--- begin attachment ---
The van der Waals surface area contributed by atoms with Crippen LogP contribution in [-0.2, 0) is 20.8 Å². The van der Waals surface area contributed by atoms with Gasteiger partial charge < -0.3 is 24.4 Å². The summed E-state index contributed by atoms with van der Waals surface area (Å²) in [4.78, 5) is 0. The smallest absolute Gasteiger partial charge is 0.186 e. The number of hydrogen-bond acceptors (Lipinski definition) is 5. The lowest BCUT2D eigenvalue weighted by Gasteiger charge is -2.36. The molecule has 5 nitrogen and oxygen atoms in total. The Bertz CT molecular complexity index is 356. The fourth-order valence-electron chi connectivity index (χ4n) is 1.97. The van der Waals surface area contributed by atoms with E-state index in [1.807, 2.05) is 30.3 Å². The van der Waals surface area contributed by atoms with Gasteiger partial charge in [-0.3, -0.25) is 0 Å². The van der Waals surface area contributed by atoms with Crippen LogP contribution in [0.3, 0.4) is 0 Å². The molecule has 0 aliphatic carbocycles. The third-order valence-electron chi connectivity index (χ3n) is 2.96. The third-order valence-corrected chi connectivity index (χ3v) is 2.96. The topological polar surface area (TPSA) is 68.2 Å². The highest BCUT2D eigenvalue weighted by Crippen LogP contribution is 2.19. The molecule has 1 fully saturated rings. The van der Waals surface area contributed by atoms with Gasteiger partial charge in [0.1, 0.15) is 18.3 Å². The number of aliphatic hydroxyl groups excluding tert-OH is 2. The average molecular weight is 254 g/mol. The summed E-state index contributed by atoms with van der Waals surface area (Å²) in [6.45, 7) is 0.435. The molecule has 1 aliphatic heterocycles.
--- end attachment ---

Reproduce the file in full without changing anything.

The van der Waals surface area contributed by atoms with Crippen LogP contribution in [-0.2, 0) is 20.8 Å². The van der Waals surface area contributed by atoms with Gasteiger partial charge < -0.3 is 24.4 Å². The summed E-state index contributed by atoms with van der Waals surface area (Å²) in [4.78, 5) is 0. The smallest absolute Gasteiger partial charge is 0.186 e. The number of hydrogen-bond acceptors (Lipinski definition) is 5. The lowest BCUT2D eigenvalue weighted by Gasteiger charge is -2.36. The molecule has 5 nitrogen and oxygen atoms in total. The Bertz CT molecular complexity index is 356. The fourth-order valence-electron chi connectivity index (χ4n) is 1.97. The van der Waals surface area contributed by atoms with E-state index in [1.807, 2.05) is 30.3 Å². The van der Waals surface area contributed by atoms with Gasteiger partial charge in [-0.3, -0.25) is 0 Å². The van der Waals surface area contributed by atoms with Crippen LogP contribution in [0.3, 0.4) is 0 Å². The molecule has 0 aliphatic carbocycles. The third-order valence-electron chi connectivity index (χ3n) is 2.96. The third-order valence-corrected chi connectivity index (χ3v) is 2.96. The topological polar surface area (TPSA) is 68.2 Å². The highest BCUT2D eigenvalue weighted by Crippen LogP contribution is 2.19. The molecule has 1 fully saturated rings. The van der Waals surface area contributed by atoms with Gasteiger partial charge in [0.1, 0.15) is 18.3 Å². The number of aliphatic hydroxyl groups excluding tert-OH is 2. The average molecular weight is 254 g/mol. The summed E-state index contributed by atoms with van der Waals surface area (Å²) in [6.45, 7) is 0.435. The molecule has 1 aliphatic heterocycles.